In the name of humanity, Madam, I ask you to stop.—Yours. Stc.,


P.S.—On second thoughts I shall be satisfied' if you merely stop publishing, provided the MSS. are sent to me.

SECOND PRIZE To Sir Donald Bradman, Sir,—For many years you were the cause of our bowlers exerting themselves on cricket pitches both in Australia and in England. You have now retired from first-class cricket but I gather you have a son in whom you, not unnaturally, take great interest. I am creditably* informed that the boy is a cricketer. Under your guidance it is more than probable that he will become every bit as difficult to send back to the pavilion as was his illustrious father. With all due respect to you, Sir, and to the game of cricket, I submit that English cricketers and crowds cannot be expected to compete against another Bradman while the memory of your complete lack of respect for all our bowlers still lingers on.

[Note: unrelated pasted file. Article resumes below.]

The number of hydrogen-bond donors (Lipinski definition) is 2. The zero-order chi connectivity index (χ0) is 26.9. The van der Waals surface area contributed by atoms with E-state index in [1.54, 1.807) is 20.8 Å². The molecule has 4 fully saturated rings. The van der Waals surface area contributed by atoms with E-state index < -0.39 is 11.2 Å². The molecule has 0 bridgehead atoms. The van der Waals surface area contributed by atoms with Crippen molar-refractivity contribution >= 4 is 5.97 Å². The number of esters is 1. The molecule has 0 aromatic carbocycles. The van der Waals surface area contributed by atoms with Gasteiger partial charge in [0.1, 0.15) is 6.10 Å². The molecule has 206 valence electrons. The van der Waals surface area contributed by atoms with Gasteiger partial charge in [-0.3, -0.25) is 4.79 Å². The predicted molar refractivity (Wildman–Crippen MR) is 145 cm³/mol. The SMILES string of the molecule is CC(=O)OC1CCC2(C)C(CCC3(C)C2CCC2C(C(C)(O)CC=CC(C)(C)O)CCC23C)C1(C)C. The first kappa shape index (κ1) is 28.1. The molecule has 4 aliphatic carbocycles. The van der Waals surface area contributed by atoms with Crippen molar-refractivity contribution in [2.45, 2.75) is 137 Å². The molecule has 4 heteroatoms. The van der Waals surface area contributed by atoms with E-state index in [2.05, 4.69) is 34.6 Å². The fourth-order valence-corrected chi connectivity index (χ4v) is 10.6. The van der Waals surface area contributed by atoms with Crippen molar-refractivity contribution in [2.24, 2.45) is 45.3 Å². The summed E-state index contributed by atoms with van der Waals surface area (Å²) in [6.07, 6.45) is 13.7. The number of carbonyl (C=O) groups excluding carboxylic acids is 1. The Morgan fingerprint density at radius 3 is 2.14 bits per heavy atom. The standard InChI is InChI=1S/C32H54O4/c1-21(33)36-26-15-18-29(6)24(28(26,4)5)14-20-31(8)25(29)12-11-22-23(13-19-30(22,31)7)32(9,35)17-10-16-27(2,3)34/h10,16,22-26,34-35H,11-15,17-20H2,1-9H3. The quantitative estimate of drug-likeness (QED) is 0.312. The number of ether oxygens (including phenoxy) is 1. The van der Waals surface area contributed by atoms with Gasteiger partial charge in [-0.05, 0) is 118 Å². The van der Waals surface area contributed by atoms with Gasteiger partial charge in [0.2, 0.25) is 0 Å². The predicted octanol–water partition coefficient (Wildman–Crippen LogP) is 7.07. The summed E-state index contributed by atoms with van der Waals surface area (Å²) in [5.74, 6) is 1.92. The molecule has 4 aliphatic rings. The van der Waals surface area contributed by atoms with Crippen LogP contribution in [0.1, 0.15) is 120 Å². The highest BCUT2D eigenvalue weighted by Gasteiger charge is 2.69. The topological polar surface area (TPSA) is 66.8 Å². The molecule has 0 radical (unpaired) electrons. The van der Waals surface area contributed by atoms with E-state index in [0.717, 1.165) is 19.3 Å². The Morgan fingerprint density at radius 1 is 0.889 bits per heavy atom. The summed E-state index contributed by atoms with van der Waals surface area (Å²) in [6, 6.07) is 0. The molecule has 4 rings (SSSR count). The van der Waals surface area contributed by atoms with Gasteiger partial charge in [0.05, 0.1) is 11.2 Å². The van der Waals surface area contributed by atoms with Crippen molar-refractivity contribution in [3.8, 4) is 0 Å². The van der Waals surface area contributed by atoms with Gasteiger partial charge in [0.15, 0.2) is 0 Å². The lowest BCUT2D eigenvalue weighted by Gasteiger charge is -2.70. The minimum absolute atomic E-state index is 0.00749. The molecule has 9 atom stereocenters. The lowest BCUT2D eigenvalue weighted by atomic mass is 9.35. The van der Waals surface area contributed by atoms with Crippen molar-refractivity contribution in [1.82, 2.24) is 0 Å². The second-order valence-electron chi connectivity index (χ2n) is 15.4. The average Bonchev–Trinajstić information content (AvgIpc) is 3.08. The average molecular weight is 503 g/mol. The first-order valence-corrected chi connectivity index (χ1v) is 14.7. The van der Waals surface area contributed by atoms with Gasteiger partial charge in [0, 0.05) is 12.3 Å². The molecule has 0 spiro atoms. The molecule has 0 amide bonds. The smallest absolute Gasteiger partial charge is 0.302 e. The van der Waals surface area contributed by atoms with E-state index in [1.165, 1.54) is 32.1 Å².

As a result of a substantial legacy I am in a position to offer you £100,000 on the sole condition that you refrain further from teaching your son how to bat.

I make no stipulation about any coaching he may receive at school and I readily appreciate that hereditary influence is bound to play a part. The only influence I feel it my duty to check is your own.

I hope to hear from you further regarding this matter but for the sake of bowlers all over the Empire may I ask you to accept my offer. In all respects, other than batting, I sincerely trust the boy grows up as you would wish.

(signed) R. P. B.

[*Sic, I am afraid.—P. F.]